Caldwell 78

Globular Cluster in Corona Australis

NGC 6541

Magnitude: +6.3
Apparent size:15 arc min
Diameter:107 light years.
Distance:24,000 light years.

C78 is the twelfth brightest globular cluster in our sky, orbiting the Milky Way at a distance of 24,000 light years from Earth. It is an inner-halo globular, above the central core of the galaxy, about 7,200 light years from the galactic centre. It’s age is quoted as around 13 billion years.

The bright white star (lower left), HD1655199 is magnitude +9.99.

The bright red star (far left), HD165124, is a magnitude 8.01 red giant variable star

Image date:2020-09-15
Exposure:6 x 6 minute sub-frames = 36 minutes.
Field of View:47.8 x 31.7 arcmin; up is 170 degrees E of N.

C78 is located in the sky at about 43° South, so it is visible in both hemispheres. Here are two location maps, generated for me by

Grand Conjunction Diary

Time for moan. I had a premonition that the weather outlook was going to be poor in December. It often seems to have been in recent years but with the Grand Conjunction of Jupiter and Saturn set to climax on 21st December, I was certain of a poor weather outlook. I had two opportunities to image the early stages of the event, on the 4th Dec and 6th Dec and I’m glad I took advantage, because since then, as the two planets continued their rare convergence:

7th Dec: 100% cloudy.
8th Dec: 100% cloudy.
9th Dec: 100% cloudy.
10th Dec: 100% cloudy.
11th Dec: 100% cloudy.
12th Dec: 100% cloudy.
13th Dec: 80% cloudy. I would never get my telescope out with 80% cloud cover but – in desperation – I set up and had just picked out the two planets in a break between the clouds and was almost ready to begin imaging, when it began <beeeeeeeeeep>ing raining on my telescope! and I was forced to beat a very hasty <beeeeeeeeeep>ing retreat.
14th Dec: 100% cloudy.
15th Dec: 100% cloudy.
16th – 23rd Dec: The seven day forecast is 70% to 90% chance of rain every day. 🤯

Telescope Details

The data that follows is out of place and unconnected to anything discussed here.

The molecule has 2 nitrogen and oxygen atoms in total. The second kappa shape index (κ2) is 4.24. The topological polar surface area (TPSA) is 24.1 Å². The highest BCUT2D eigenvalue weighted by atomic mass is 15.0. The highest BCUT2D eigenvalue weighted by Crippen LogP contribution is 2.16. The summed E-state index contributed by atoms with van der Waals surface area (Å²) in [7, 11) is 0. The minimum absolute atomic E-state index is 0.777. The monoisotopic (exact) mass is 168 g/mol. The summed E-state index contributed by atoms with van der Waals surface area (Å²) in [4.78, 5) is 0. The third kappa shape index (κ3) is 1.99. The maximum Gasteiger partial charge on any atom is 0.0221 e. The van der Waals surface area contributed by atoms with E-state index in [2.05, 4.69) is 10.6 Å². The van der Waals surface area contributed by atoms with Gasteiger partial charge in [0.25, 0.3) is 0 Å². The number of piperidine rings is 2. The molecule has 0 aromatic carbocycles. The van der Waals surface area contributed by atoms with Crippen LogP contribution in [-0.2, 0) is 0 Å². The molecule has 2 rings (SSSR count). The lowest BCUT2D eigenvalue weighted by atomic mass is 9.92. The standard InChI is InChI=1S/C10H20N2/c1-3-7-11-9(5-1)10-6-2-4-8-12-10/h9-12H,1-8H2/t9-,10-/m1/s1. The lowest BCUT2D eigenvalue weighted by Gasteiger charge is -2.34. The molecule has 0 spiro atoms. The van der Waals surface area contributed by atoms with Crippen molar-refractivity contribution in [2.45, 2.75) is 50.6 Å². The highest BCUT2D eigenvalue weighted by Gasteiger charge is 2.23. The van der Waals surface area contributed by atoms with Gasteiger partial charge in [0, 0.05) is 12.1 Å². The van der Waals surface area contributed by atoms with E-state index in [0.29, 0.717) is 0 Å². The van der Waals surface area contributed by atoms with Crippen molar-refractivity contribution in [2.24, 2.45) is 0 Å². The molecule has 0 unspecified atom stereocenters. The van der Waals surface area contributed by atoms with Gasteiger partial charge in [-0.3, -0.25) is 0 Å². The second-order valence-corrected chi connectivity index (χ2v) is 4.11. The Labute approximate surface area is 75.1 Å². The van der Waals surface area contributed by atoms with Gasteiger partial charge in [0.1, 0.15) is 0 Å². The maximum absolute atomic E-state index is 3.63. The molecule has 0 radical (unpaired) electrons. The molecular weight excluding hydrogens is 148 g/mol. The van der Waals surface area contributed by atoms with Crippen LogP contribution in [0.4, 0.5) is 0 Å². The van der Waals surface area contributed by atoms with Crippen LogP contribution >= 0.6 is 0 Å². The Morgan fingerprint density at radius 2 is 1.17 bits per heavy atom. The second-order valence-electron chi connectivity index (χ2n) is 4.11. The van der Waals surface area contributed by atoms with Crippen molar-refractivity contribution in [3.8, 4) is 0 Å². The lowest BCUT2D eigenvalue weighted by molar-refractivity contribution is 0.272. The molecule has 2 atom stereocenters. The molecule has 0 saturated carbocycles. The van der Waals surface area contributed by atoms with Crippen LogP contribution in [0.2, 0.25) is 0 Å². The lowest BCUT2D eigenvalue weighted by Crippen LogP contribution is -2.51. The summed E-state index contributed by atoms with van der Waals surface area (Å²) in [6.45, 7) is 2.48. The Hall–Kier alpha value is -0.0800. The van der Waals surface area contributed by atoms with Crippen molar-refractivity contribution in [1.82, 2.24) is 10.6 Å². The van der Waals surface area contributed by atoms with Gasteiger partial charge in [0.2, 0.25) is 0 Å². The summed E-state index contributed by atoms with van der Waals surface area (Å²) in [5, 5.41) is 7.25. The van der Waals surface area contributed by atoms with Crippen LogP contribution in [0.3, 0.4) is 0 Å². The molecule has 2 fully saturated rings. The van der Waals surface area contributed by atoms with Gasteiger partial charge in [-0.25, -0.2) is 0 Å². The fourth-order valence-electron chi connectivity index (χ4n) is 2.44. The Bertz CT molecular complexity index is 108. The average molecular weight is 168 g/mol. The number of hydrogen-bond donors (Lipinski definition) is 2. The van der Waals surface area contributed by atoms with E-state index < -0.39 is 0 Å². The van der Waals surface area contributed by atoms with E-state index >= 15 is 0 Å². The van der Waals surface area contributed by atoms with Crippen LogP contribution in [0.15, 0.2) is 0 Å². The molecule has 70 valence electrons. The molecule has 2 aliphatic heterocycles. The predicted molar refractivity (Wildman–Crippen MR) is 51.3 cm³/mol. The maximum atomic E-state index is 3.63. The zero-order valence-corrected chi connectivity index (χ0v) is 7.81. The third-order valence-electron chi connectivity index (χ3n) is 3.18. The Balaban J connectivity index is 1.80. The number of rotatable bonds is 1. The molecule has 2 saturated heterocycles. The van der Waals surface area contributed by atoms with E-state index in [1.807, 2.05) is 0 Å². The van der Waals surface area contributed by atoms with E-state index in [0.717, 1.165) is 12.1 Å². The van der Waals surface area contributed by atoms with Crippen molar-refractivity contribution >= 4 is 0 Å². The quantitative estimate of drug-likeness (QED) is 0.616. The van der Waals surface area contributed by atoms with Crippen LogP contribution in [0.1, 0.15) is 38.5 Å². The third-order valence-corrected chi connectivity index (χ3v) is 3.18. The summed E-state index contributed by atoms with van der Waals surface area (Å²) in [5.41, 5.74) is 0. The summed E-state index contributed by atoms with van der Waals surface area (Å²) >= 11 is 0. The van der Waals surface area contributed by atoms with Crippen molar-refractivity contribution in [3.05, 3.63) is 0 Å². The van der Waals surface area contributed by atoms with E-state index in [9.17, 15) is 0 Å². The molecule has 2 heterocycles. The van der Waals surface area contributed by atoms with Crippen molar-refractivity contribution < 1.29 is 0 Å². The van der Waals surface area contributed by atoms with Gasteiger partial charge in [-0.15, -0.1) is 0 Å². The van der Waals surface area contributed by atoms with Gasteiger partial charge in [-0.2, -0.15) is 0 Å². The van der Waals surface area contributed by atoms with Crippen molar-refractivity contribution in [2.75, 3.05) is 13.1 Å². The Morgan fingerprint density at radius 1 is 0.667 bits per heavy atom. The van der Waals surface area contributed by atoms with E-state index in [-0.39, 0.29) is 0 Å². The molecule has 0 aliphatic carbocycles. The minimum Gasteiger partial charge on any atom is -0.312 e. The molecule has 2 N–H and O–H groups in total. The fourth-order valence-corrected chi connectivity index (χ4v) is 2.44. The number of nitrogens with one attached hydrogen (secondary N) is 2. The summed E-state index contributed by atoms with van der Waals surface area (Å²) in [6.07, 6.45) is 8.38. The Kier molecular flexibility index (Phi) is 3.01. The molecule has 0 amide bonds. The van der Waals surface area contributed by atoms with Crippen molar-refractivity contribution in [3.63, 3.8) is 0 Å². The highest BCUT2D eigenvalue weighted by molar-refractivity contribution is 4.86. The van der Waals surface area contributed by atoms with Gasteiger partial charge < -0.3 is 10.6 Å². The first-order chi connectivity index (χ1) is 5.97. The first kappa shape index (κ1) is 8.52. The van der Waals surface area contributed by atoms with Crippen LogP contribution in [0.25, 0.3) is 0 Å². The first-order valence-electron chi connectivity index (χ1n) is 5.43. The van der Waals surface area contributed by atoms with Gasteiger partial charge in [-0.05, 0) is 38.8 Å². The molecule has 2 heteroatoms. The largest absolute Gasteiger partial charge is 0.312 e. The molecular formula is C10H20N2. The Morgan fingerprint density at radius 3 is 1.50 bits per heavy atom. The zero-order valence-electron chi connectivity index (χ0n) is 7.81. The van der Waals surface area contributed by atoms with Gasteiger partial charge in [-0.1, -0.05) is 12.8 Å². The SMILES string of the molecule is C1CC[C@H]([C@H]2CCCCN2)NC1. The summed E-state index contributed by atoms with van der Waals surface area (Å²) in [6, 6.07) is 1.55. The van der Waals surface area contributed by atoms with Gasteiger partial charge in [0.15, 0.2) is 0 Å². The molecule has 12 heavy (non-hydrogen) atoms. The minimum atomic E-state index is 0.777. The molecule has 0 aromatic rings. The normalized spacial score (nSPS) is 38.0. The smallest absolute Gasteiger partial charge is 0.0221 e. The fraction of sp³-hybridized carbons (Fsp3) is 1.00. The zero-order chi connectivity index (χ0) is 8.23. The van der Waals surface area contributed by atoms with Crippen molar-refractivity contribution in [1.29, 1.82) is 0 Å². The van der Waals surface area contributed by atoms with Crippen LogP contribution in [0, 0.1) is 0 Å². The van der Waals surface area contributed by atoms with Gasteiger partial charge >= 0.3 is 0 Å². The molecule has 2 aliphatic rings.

SkyWatcher Esprit 120 mm apochromatic 3-element refractor; 840 mm f/l @ f/7.
Field flattener; 2x Televue Powermate. ZWO Duo-band Hα (656nm) and OIII (500nm) filter.
SkyWatcher EQ6-R Pro mount; ZWO ASI120 guide camera.
Imaging camera: ZWO ASI 071 MC Pro (CMOS 28.4mm 16 Mpx).
Software: EQMOD, PHD2, SharpCap, Gimp.
Observatory location: 34° South.

See annotated image at

Images © Roger Powell

I’m a founder member of Macarthur Astronomical Society


  1. From near New York, New York…. had a bunch a clear-enough-for-planets days, but not so much lately. Tonight may be good. Tomorrow afternoon we have a coastal storm into Thursday. A foot+ of snow possible. Fun fact: Australia is one of the few other places in the world to get storms that ride along the coast like those on the eastern USA coast. (According one of my meteorology courses back from when dinosaurs roamed the earth.)

    Liked by 1 person

    1. Good question. These things depend very much on how the image post-processing is carried out and can often provide some false colours, depending on the camera and the type of filter used in conjunction with it etc.

      In this case, the exposure and processing has produced an image which is probably fairly true to colour. The large red star on the left is definitely identified as a red giant. The other red stars are likely to be a mix of maybe a few more distant red giants, together with a whole lot of nearby red dwarfs, which are the most common stars.

      The red shift of Milky Way stars is insignificant as they are all relatively local. Red shift is principally used to measure the distance of galaxies beyond the milky Way.

      Thanks for asking!


      Liked by 2 people

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